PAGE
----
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The Karl Gustav Wars

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In 1657 catastrophe struck the Danish kingdom. Denmark declared war on Sweden in the hope of revenge of the defeat from the 1640´s. Instead Denmark was overpowered in the summer of 1657 and the following winter, where Karl X Gustav went over the ice to Zealand and hastily approached Copenhagen.

The Karl Gustav Wars 1657-60
In 1657 disaster struck the Danish kingdom with a vengeance. Denmark declared war on Sweden in the hope of revenging the defeat form the 1640´s, but was run down in the summer of 1657 and the following winter, when Karl X Gustav went over the ice to Zealand and approached Copenhagen. A quick peace was made in Roskilde. The peace negotiator on the Swedish side was the former Danish chancellor Corfitz Ulfeldt, who was married to Christian IV´s daughter, Eleonore Christine.
The peace terms were severe: Denmark must forever give up the Scanian countries, although paragraph 9 secured a cultural autonomy in Scania. The occupation ended with a so-called peace banquet in Frederiksborg Castle, whereupon the Swedish king went to Scania, where he inspected the captured areas.
Karl X Gustav
Karl X Gustav
Crossing the Ice to Funen
Crossing the Ice to Funen
Ivernæs in Funen
Ivernæs in Funen
Erik Dahlberg
Erik Dahlberg
Karl X Gustav at Storebælt
Karl X Gustav at Storebælt
LargeOversæt

The Peace in Roskilde
The peace terms were severe: Denmark must forever give up the Scanian countries, although paragraph 9 secured a cultural autonomy in Scania. The occupation ended with a so-called peace banquet in Frederiksborg Castle, whereupon the Swedish king went to Scania, where he inspected the captured areas.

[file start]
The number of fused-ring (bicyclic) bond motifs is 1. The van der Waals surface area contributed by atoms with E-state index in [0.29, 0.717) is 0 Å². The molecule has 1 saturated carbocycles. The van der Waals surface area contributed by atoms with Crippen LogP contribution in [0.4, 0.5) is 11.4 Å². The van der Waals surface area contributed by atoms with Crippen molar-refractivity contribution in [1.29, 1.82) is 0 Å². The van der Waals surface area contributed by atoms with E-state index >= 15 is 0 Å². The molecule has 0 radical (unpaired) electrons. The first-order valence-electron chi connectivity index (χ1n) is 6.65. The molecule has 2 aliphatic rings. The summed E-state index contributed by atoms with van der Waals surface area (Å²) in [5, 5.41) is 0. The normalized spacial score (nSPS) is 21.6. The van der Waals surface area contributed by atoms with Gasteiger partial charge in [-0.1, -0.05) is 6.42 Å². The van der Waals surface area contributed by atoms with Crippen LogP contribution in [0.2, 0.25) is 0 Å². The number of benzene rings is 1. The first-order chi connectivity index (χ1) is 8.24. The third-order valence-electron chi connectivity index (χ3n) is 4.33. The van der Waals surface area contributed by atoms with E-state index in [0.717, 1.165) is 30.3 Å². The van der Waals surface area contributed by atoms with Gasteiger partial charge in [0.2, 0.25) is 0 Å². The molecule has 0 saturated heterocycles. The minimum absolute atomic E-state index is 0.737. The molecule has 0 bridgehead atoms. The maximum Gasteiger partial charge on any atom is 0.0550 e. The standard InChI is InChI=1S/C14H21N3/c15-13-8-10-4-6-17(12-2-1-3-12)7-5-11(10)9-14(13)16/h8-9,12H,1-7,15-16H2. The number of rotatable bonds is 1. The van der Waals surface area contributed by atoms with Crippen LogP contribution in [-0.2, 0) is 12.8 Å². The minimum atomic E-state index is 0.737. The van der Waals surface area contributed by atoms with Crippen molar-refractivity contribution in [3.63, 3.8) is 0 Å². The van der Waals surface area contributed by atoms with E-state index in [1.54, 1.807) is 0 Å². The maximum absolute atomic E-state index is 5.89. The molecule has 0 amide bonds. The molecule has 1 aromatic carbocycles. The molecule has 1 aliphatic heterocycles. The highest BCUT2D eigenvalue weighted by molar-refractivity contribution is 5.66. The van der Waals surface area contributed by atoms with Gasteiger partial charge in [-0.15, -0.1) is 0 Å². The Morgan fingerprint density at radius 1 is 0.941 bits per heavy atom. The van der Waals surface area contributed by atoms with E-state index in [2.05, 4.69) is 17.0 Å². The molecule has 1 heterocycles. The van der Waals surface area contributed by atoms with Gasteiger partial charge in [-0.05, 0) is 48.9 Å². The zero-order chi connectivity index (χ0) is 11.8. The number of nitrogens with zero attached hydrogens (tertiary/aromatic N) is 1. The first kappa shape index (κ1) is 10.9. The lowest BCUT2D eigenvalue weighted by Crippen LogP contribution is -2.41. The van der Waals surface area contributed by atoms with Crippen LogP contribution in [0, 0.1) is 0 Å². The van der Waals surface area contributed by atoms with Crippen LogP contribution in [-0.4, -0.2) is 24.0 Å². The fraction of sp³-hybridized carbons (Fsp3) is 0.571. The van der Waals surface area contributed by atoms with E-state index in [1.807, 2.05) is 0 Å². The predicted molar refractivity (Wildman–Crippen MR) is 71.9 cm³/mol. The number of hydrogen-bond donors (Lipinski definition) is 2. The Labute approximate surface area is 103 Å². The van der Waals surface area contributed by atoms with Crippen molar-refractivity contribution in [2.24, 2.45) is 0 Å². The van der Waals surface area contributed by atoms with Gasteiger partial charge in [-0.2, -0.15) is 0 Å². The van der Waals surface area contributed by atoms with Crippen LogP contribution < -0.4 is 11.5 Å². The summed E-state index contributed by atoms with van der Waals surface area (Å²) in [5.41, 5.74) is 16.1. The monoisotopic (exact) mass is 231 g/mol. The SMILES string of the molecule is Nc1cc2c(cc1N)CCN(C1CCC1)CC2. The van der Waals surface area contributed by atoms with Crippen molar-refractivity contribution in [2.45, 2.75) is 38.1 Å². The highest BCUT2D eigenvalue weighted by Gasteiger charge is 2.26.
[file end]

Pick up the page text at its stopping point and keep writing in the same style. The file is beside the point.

The Peace in Roskilde
The Peace in Roskilde
The Vicarage in Høje Tåstrup
The Vicarage in Høje Tåstrup
Joachim Gersdorf
Joachim Gersdorf
Corfitz Ulfeldt
Corfitz Ulfeldt
The Arrival at Frederiksborg Castle
The Arrival at Frederiksborg Castle
Frederiksborg Castle (section)
Frederiksborg Castle (section)
Frederiksborg Castle (section)
Frederiksborg Castle (section)
Frederiksborg Castle (section)
Frederiksborg Castle (section)
Frederiksborg Castle (section)
Frederiksborg Castle (section)
The Party at Frederiksborg Castle
The Party at Frederiksborg Castle
Karl X Gustav in Elsinore
Karl X Gustav in Elsinore
Karl X Gustav is Received in Helsingborg
Karl X Gustav is Received in Helsingborg
Karl X Gustav Arrives in Landskrona
Karl X Gustav Arrives in Landskrona
Karl X Gustav Arrives in Malmo
Karl X Gustav Arrives in Malmo
Karl X Gustav Outside Christiansstad
Karl X Gustav Outside Christiansstad
Scania 1662
Scania 1662

The War continues
Six months later Karl X Gustav regretted that he did not annex all of Denmark. He occupied Zealand and captured Elsinore and Kronborg, which fell after a three-weeks´ siege.
Copenhagen was besieged, but was relieved after a naval battle in the Sound by a Dutch fleet, which had formed an alliance with Denmark. The events culminated with the storm of Copenhagen in February 1659, when the Swedish attack was repelled.
The Siege of Kronborg<br>
The Siege of Kronborg
The Siege of Kronborg
The Siege of Kronborg
The Naval Battle
The Naval Battle
The Battle in the Sound
The Battle in the Sound
The Battle of the Sound
The Battle of the Sound
Slaget i Öresund<br>(Tegning)
Slaget i Öresund
(Tegning)
The Assault on Copenhagen 1660
The Assault on Copenhagen 1660
The Storming of Copenhagen
The Storming of Copenhagen
Sketch of the Attack
Sketch of the Attack
Instant Sketch
Instant Sketch
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The Peace
Peace was made once again in 1660, by which Bornholm returned to Denmark and Trondhjem´s estate to Norway.
Changes in the status of Scania, Halland and Blekinge were not discussed and it was clear that Denmark´s ally, Holland and the other European big powers, did not want any changes in the relations around the Sound. The manoeuvre of the international politics was to prevent one power to control both sides of the Sound.
A later observer, Robert Molesworth noticed in 1691 that Christian IV was favoured by the Dutch war against Spain and that king Jacob I of England favoured the Danes, because of his marriage to a Danish princess. Molesworth noticed that Danish sovereignty over the Sound would correspond to Spain having invoked power over the Straits of Gibraltar and the entrance to the Mediterranean. The Sound Duty was still functioning, but the income, according to Molesworth, had dropped from 150.000 rix-dollars in 1645 to 80.000 in the 1690´s.
Axel Urup (1601-71)
Axel Urup (1601-71)
The Peace Treaty 1660
The Peace Treaty 1660

©  Øresundstid 2009